Copyright Claim to Deny Freedom of Speech
Update December 2016 : You can no longer be sued for leaving negative reviews online.
Late February, a court ruled in favor of a dentist claiming copyright protection on her patients’ reviews. In this case, surprisingly enough the dentist, prior to any treatment, had asked clients to sign a confidentiality agreement to benefit from a copyright over any comments made about her or her practice. The case is Lee v. Makhenevich, 1:11-cv-08665 (SDNY).
This did not threatened enough unhappy clients to publish negative Yelp reviews. Consequently, the dentist rushed to mute the comments by claiming copyright protection. As it is reported ‘Several of the dentist’s patients filed a class action suit in November 2011 in the Southern District of New York (SDNY), claiming that, even if Defendant does indeed own the copyright in these comments, they were not infringing under the fair use defense of Section 107 of the Copyright Act. Defendant moved to dismiss but the motion was denied on March 27, 2013, by Judge Paul A. Crotty from the SDNY.‘ The case has been commented by Marie-Andree Weiss for 1709 Copyright Law Blog.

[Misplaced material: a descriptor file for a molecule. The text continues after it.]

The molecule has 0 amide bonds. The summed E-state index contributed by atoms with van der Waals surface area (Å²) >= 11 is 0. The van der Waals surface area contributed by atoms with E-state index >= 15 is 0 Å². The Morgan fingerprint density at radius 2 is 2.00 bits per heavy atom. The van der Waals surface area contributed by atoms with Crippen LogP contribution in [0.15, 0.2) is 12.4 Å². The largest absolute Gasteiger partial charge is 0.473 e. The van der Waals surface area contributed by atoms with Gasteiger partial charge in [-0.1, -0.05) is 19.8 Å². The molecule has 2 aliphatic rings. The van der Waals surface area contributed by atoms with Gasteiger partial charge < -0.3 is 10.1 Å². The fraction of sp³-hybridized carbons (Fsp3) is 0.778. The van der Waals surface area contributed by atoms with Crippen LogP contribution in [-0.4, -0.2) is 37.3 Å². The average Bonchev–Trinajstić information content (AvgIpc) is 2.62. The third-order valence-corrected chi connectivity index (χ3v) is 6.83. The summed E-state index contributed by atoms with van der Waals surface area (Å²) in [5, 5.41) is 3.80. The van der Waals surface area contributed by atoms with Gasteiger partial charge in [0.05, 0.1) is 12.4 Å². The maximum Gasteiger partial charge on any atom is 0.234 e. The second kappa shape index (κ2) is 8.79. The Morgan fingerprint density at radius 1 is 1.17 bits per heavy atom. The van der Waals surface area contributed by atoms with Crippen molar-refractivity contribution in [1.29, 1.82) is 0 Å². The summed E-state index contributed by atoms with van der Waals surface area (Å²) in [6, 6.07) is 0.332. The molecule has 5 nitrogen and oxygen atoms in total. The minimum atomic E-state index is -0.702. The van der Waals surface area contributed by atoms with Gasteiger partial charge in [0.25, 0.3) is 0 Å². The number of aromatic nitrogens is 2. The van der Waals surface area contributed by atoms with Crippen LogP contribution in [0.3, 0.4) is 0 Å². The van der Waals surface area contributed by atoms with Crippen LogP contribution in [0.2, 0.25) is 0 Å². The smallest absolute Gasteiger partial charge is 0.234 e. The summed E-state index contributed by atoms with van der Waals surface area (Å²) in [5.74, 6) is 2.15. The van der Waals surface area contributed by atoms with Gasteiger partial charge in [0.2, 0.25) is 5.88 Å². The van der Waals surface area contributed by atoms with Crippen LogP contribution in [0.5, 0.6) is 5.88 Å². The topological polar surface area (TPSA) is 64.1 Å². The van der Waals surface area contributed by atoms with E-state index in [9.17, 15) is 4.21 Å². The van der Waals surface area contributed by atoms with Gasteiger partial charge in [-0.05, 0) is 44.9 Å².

This is another demonstration of how a copyright claim can be used to deny freedom of speech. The interconnection between copyright and privacy protection, with freedom of speech is not always obvious at first to the general practitioners. It remains an important legal base increasingly invoked by celebrities. Some of the cases have involved the UK celebrity, Max Molsey, the case of Van Hanover, Naomi Campbell, The Church of Scientology, and few others curated on my Pearltrees (click on each box to access the relevant article).
Let me know what other major case is missing from this collection. I keep my curations regularly updated so if you are interested by the subject, do revisit the link for updates. You an read more about my curations on ‘Bigger Than Big Data, Processed Information is Gold’
A different way of protecting ones reputation than what this restaurant manager did to turn a negative review on his favour.
Eric Goldman : How Congress Can Protect Online Consumer Reviews
The Internet Rallies Against A Terrible Section 230 Ruling–Hassell v. Bird
Patients’ Online Reviews of Physicians
Legal Considerations When Responding to Online Patient Reviews: An Interview with Eric Goldman
You can no longer be sued for leaving negative reviews online
Restaurant owner brilliantly shuts down disgruntled TripAdvisor reviewer
Status is onlineTara TAUBMAN-BASSIRIAN LLM GDPR, Data Protection and IP consultant – Voted Privacy Hero of the YearPublished •